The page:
Al Marantz – Green Tobacco Hair


Al Marantz’s new album ‘Green Tobacco Hair’ is a collection of 13 songs that takes us through a landscape of lo-fi synths, pop in its purest sense, and some experimental moments. His vocals, at times lazily delivered, and always minimalist and elegant, provoke a sense of stability throughout the record.

It kicks off with “Deflecting Laughter”, a moody song. Acoustic guitars play a rather “poppy” arrangement with the bass demanding most of the attention. A restrained rock n’ roll, “Determine What” gives us a glimpse of the rest of the album. Catchy melodies, classy vocals and an old school style of composition with some modern effects.

With a very melodic organ, “Bend the knees and count to 4” is a dreamy tune. Al’s mellow vocal rests elegantly on the laid-back drumbeat. The length of the song, barely 2 minutes and a half, enhances its simplicity and surprise effect. “Waitin’ for the Bus” is subtle rock, powered by harmonizing guitars and a simple but original melody.

A ballad for the downtrodden, a song that lifts the spirit; “Resident Dancer” creates an aura of peace. The 60’s sounding guitar solo adds color to a song already vibrant with contrast, using the vibraphone and synths in supporting roles. The minimalist production of this song is one of the album’s greatest achievements. “Febreezing the Sheets” starts with a pop piano before progressing as a solid prog-rock tune. We again feel that dreamy aura.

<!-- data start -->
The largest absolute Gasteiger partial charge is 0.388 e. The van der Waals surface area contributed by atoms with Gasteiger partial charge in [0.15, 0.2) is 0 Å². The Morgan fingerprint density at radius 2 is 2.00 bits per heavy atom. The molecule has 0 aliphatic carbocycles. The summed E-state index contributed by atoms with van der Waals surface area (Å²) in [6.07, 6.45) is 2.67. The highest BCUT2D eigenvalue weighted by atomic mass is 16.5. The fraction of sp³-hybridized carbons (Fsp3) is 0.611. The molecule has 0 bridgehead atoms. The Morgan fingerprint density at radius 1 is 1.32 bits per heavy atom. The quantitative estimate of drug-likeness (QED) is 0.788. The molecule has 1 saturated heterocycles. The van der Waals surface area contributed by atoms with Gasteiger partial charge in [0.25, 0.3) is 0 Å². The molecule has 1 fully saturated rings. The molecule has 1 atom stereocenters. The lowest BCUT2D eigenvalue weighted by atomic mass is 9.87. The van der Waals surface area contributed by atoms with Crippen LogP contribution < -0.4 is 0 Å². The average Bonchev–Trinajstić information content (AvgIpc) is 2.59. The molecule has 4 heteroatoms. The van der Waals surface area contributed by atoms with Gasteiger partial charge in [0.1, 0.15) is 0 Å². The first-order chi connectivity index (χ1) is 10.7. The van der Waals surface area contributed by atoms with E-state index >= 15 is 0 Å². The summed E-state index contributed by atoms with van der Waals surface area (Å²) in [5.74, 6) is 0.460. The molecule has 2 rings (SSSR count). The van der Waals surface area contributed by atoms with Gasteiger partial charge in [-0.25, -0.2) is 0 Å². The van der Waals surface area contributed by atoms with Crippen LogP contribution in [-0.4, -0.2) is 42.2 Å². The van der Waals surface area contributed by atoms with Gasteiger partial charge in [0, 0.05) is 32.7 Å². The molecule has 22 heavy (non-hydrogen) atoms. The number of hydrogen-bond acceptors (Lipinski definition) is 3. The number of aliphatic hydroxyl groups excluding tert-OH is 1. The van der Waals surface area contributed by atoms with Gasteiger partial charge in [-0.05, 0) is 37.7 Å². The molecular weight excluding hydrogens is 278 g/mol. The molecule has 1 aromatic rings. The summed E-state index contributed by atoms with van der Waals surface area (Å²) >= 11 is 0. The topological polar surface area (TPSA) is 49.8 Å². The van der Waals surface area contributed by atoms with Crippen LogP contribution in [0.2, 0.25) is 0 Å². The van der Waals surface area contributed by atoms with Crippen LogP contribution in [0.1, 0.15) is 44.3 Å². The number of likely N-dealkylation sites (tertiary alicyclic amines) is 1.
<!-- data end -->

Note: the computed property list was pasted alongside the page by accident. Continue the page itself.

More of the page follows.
In an introspective twist, “How to Evolve” is another success in its cohesiveness and tweaked sounds.

We move on to my personal favorite, “Stetson Brown”. Favorite perhaps because it tells the story of an outlaw, or for its mellow quality. Either way it is a masterful composition. It is very hard not to find yourself cooking and humming:

“Stetson Brown, Stetson Brown

Innocent by reasonable doubt” 

“Automatic Feels” is a sunny morning by the beach… a humble breakfast… back in Panama. The song evokes a peaceful memory through soulful, melodic guitars and a minimal bass line. “Crystal Light” has a 1970’s rock, almost Jethro Tull sound to it. The lyrics are abstract and all over the place, matching well with the chaos of the song.

In “Pickle” we see a calmer Marantz. A high piano harmonizes with the vocal adding depth to Al’s voice, which cuts through like a knife in the lower register. Ocean sounds gradually fill the speakers in a long vamp at the end. “Rattlesnake Tattoo Sleeve” is an eclectic two minute number that breaks into two. It starts out as a standard rock and roll-er but quickly morphs into a piano suite.

The album ends with “Finger in the Honey”, a jazzy outro of bouncing synths and distant drums.

With Green Tobacco Hair, Al Marantz delivers the record of a songwriter looking in. We hear him searching for his roots and trying to expand upon them in songs like “Stetson Brown” and “Resident Dancer”. Those songs should be taught in school.

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